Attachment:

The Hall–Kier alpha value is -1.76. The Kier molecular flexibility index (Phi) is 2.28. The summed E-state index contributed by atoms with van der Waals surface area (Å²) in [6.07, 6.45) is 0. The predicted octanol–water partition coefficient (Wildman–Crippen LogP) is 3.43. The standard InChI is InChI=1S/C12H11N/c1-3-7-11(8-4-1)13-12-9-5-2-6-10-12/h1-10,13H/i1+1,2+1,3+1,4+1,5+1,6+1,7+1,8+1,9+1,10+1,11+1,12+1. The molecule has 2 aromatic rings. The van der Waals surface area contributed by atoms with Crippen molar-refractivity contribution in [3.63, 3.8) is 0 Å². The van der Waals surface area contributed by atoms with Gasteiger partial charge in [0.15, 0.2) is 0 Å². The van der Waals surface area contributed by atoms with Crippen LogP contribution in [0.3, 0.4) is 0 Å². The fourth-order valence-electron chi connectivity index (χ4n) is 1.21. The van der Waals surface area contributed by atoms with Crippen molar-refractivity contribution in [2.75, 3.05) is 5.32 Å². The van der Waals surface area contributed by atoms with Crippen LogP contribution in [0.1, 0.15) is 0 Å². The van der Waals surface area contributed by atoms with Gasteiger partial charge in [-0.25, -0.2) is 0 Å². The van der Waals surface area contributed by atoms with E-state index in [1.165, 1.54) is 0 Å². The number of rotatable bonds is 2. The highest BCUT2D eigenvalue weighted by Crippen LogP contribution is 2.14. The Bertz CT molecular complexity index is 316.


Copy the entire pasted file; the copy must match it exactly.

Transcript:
The Hall–Kier alpha value is -1.76. The Kier molecular flexibility index (Phi) is 2.28. The summed E-state index contributed by atoms with van der Waals surface area (Å²) in [6.07, 6.45) is 0. The predicted octanol–water partition coefficient (Wildman–Crippen LogP) is 3.43. The standard InChI is InChI=1S/C12H11N/c1-3-7-11(8-4-1)13-12-9-5-2-6-10-12/h1-10,13H/i1+1,2+1,3+1,4+1,5+1,6+1,7+1,8+1,9+1,10+1,11+1,12+1. The molecule has 2 aromatic rings. The van der Waals surface area contributed by atoms with Crippen molar-refractivity contribution in [3.63, 3.8) is 0 Å². The van der Waals surface area contributed by atoms with Gasteiger partial charge in [0.15, 0.2) is 0 Å². The van der Waals surface area contributed by atoms with Crippen LogP contribution in [0.3, 0.4) is 0 Å². The fourth-order valence-electron chi connectivity index (χ4n) is 1.21. The van der Waals surface area contributed by atoms with Crippen molar-refractivity contribution in [2.75, 3.05) is 5.32 Å². The van der Waals surface area contributed by atoms with Crippen LogP contribution in [0.1, 0.15) is 0 Å². The van der Waals surface area contributed by atoms with Gasteiger partial charge in [-0.25, -0.2) is 0 Å². The van der Waals surface area contributed by atoms with E-state index in [1.165, 1.54) is 0 Å². The number of rotatable bonds is 2. The highest BCUT2D eigenvalue weighted by Crippen LogP contribution is 2.14. The Bertz CT molecular complexity index is 316.